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ESPN anchor Hannah Storm back on TV weeks after grill accident

In this phoprovided by Hannah Storm ESPN anchor Hannah Storm right poses for phowith her family from left husbDan Hicks

In this photo provided by Hannah Storm, ESPN anchor Hannah Storm, right, poses for a photo with her family, from left, husband Dan Hicks and daughters Hannah, Ellery and Riley on the parade grounds of the Rose Parade on Tuesday, Jan. 1, 2013, in Pasadena, Calif. Storm hosted the Rose Parade telecast Tuesday in her first on-air appearance since sustaining first- and second-degree burns to her face, hands, chest and neck in a propane gas grill accident Dec. 11. (AP Photo/Courtesy Hannah Storm)

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With a wave of her bandaged left hand, and boosted by well wishes from Dr. Phil, Chris Evert and even a young woman she once babysat, Hannah Storm returned to a most comfortable setting — talking in front of a TV camera.

The ESPN anchor hosted the Rose Parade telecast Tuesday in her first on-air appearance since sustaining first- and second-degree burns to her face, hands, chest and neck in a propane gas grill accident Dec. 11.

“I was just so happy to be there, so grateful,” she said by phone from Pasadena, Calif. “It took a lot out of me, but it went great.”

Storm lost roughly half her hair in the accident outside her home in Connecticut. She wore extensions for the two-hour show on ABC. Storm’s eyebrows and eyelashes also were burned off. When a makeup artist brushed on her first eyebrow, “I wanted to kiss her, it looked so good,” she said.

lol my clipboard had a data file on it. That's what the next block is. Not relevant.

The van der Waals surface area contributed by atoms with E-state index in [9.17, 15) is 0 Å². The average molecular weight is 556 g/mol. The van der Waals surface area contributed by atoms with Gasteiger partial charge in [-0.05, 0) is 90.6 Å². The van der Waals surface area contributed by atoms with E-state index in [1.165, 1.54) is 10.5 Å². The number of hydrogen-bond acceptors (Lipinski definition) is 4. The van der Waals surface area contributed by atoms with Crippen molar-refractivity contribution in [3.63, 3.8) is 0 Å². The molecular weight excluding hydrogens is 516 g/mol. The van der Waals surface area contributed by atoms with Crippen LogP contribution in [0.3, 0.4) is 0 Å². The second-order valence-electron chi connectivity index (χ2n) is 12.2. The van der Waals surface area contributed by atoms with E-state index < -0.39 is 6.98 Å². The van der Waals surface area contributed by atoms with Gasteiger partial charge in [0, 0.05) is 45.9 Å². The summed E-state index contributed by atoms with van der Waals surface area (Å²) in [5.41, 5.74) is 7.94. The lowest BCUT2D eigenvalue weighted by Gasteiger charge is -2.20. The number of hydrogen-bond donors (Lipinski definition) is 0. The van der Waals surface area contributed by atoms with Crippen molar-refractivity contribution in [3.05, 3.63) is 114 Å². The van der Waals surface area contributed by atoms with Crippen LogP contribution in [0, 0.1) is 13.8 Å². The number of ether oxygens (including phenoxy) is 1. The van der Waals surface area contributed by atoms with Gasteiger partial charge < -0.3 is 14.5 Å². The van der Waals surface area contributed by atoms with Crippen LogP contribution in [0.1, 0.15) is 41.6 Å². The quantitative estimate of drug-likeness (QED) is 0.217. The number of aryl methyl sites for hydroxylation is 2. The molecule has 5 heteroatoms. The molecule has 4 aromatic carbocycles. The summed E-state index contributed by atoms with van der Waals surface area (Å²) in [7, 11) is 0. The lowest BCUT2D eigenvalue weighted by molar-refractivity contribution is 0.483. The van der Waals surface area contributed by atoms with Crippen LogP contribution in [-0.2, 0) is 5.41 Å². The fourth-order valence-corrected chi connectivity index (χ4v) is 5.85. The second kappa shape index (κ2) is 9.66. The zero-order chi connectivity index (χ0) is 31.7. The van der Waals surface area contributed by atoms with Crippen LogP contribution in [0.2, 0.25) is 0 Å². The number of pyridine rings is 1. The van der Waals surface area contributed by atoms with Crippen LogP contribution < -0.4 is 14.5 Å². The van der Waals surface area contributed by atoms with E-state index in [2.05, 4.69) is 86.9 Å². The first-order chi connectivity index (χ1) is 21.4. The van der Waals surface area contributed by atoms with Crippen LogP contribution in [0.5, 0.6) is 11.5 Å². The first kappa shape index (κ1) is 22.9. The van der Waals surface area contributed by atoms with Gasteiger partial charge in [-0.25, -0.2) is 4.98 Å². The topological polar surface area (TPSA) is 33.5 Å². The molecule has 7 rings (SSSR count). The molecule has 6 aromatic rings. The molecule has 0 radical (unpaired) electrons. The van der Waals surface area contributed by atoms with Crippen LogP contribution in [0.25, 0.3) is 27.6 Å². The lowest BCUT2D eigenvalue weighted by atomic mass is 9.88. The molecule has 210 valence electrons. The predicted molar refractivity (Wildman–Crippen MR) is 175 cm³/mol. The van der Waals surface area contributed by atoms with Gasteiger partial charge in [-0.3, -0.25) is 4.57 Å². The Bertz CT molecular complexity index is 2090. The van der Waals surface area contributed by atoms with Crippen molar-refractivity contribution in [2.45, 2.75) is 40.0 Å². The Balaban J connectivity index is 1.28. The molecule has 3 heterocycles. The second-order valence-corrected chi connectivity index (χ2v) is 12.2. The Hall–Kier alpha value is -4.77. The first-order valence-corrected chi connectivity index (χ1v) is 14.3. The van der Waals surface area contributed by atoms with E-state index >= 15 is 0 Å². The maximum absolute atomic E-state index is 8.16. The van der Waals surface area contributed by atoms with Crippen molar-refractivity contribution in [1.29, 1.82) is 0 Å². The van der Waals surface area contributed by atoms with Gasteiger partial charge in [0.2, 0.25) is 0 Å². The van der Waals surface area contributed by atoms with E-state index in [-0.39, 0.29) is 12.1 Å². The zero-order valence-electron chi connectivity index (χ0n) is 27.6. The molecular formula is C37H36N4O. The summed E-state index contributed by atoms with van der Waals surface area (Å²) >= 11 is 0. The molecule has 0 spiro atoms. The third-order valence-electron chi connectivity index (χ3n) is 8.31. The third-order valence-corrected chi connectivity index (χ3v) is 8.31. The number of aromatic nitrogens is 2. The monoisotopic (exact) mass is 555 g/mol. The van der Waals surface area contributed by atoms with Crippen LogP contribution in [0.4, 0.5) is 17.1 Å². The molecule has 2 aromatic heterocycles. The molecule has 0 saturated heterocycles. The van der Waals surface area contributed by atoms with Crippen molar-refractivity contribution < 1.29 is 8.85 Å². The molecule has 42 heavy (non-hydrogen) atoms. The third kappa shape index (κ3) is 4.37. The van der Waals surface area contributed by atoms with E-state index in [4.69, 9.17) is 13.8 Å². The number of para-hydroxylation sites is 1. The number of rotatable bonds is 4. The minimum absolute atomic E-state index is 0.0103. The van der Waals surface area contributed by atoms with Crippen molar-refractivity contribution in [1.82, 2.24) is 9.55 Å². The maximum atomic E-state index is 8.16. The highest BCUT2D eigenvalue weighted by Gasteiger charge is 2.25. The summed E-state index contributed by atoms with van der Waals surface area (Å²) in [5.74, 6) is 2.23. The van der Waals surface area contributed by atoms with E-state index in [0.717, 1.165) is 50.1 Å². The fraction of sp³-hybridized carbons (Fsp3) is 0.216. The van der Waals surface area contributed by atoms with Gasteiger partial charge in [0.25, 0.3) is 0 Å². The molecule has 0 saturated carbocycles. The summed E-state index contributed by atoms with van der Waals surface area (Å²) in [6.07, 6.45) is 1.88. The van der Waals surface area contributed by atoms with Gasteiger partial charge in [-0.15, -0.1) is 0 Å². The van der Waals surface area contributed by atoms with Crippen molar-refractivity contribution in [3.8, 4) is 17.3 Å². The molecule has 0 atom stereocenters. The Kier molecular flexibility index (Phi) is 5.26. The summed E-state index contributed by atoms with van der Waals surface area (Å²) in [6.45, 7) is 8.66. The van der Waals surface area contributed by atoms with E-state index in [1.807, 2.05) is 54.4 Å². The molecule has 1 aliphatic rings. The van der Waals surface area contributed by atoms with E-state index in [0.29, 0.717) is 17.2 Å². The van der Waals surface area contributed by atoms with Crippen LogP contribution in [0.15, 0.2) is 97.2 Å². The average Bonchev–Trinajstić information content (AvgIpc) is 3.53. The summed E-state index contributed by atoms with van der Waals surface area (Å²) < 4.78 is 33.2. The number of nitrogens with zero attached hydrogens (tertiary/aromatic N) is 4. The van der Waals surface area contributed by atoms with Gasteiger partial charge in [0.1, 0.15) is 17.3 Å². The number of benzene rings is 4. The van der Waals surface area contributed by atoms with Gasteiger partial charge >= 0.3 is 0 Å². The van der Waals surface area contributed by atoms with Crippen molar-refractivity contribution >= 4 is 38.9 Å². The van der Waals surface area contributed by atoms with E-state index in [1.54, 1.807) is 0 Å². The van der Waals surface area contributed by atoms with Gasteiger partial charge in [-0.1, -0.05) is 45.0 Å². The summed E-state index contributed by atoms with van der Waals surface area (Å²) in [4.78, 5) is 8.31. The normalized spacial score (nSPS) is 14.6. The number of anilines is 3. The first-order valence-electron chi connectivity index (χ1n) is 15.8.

This was the fifth time Storm served as TV host for the Rose Parade. She said working alongside her former “SportsCenter” co-anchor, “Good Morning America” host Josh Elliott, eased her way.

She said it was to her benefit that she could ad-lib through the show. She’s left-handed, and the burns and an infection make it hard to turn pages on a script or take notes.

“I could be myself today, just talking and reacting to what I saw,” she said. “It was a very familiar place.”

She was warmed, too, by having her three daughters with her in California — 15-year-old Hannah, 14-year-old Ellery and 11-year-old Riley. There are, incidentally, four generations of Hannahs in the family, with Storm’s mother and grandmother also sharing that first name.

“It was good that the girls got to see mommy doing what she usually does. Being on TV, being on the set, that brings a sense of normalcy,” she said.

Storm cautioned that her return to the air just three weeks after being injured was far from normal. The fiery explosion left flame marks on her neck, and doctors have told her to keep the most seriously burned areas out of direct sunlight for six months. AP



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